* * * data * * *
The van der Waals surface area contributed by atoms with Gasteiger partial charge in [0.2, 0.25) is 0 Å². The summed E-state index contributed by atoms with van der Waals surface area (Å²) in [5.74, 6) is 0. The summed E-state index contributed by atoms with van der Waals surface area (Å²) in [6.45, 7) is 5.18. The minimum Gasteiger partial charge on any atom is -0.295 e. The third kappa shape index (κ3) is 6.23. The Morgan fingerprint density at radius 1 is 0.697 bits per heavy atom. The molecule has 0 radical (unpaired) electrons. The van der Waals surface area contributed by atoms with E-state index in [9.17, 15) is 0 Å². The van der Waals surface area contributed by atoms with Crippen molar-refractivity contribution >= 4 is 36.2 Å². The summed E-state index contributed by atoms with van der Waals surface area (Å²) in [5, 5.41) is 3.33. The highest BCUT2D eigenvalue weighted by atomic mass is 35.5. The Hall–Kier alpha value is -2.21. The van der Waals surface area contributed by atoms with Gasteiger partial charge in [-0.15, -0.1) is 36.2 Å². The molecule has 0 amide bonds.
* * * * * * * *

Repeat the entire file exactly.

The van der Waals surface area contributed by atoms with Gasteiger partial charge in [0.2, 0.25) is 0 Å². The summed E-state index contributed by atoms with van der Waals surface area (Å²) in [5.74, 6) is 0. The summed E-state index contributed by atoms with van der Waals surface area (Å²) in [6.45, 7) is 5.18. The minimum Gasteiger partial charge on any atom is -0.295 e. The third kappa shape index (κ3) is 6.23. The Morgan fingerprint density at radius 1 is 0.697 bits per heavy atom. The molecule has 0 radical (unpaired) electrons. The van der Waals surface area contributed by atoms with E-state index in [9.17, 15) is 0 Å². The van der Waals surface area contributed by atoms with Crippen molar-refractivity contribution >= 4 is 36.2 Å². The summed E-state index contributed by atoms with van der Waals surface area (Å²) in [5, 5.41) is 3.33. The highest BCUT2D eigenvalue weighted by atomic mass is 35.5. The Hall–Kier alpha value is -2.21. The van der Waals surface area contributed by atoms with Gasteiger partial charge in [-0.15, -0.1) is 36.2 Å². The molecule has 0 amide bonds.